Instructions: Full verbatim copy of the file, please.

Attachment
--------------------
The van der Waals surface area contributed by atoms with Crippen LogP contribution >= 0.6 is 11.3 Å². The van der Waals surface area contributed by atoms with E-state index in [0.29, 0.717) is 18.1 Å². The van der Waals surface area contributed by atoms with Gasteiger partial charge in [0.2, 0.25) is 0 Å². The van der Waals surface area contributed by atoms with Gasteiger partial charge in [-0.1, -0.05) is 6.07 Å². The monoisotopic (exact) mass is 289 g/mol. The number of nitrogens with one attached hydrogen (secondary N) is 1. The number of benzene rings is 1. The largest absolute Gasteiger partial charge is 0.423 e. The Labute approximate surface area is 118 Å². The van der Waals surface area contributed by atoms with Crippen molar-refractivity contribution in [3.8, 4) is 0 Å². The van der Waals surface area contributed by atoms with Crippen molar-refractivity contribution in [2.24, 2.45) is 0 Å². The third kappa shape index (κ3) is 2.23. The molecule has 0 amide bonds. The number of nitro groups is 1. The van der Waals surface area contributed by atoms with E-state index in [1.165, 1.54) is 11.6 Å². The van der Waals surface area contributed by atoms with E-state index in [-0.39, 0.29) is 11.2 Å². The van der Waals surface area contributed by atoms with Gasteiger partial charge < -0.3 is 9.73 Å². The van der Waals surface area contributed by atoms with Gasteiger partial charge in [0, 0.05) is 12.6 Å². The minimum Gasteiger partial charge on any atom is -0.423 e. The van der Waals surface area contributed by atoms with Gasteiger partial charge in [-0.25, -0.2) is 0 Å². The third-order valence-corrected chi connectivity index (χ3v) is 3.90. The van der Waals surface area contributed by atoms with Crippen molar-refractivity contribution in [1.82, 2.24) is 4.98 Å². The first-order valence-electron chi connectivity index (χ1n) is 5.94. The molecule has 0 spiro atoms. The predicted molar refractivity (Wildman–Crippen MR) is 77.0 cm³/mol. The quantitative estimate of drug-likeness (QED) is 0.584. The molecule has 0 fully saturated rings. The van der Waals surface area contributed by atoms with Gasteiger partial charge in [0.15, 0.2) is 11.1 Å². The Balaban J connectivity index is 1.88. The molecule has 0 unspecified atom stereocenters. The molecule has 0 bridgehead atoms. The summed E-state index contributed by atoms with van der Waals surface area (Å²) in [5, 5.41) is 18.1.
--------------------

The van der Waals surface area contributed by atoms with Crippen LogP contribution >= 0.6 is 11.3 Å². The van der Waals surface area contributed by atoms with E-state index in [0.29, 0.717) is 18.1 Å². The van der Waals surface area contributed by atoms with Gasteiger partial charge in [0.2, 0.25) is 0 Å². The van der Waals surface area contributed by atoms with Gasteiger partial charge in [-0.1, -0.05) is 6.07 Å². The monoisotopic (exact) mass is 289 g/mol. The number of nitrogens with one attached hydrogen (secondary N) is 1. The number of benzene rings is 1. The largest absolute Gasteiger partial charge is 0.423 e. The Labute approximate surface area is 118 Å². The van der Waals surface area contributed by atoms with Crippen molar-refractivity contribution in [3.8, 4) is 0 Å². The van der Waals surface area contributed by atoms with Crippen molar-refractivity contribution in [2.24, 2.45) is 0 Å². The third kappa shape index (κ3) is 2.23. The molecule has 0 amide bonds. The number of nitro groups is 1. The van der Waals surface area contributed by atoms with E-state index in [1.165, 1.54) is 11.6 Å². The van der Waals surface area contributed by atoms with E-state index in [-0.39, 0.29) is 11.2 Å². The van der Waals surface area contributed by atoms with Gasteiger partial charge < -0.3 is 9.73 Å². The van der Waals surface area contributed by atoms with Gasteiger partial charge in [0, 0.05) is 12.6 Å². The minimum Gasteiger partial charge on any atom is -0.423 e. The van der Waals surface area contributed by atoms with Gasteiger partial charge in [-0.25, -0.2) is 0 Å². The third-order valence-corrected chi connectivity index (χ3v) is 3.90. The van der Waals surface area contributed by atoms with Crippen molar-refractivity contribution in [1.82, 2.24) is 4.98 Å². The first-order valence-electron chi connectivity index (χ1n) is 5.94. The molecule has 0 spiro atoms. The predicted molar refractivity (Wildman–Crippen MR) is 77.0 cm³/mol. The quantitative estimate of drug-likeness (QED) is 0.584. The molecule has 0 fully saturated rings. The van der Waals surface area contributed by atoms with Gasteiger partial charge in [0.15, 0.2) is 11.1 Å². The Balaban J connectivity index is 1.88. The molecule has 0 unspecified atom stereocenters. The molecule has 0 bridgehead atoms. The summed E-state index contributed by atoms with van der Waals surface area (Å²) in [5, 5.41) is 18.1.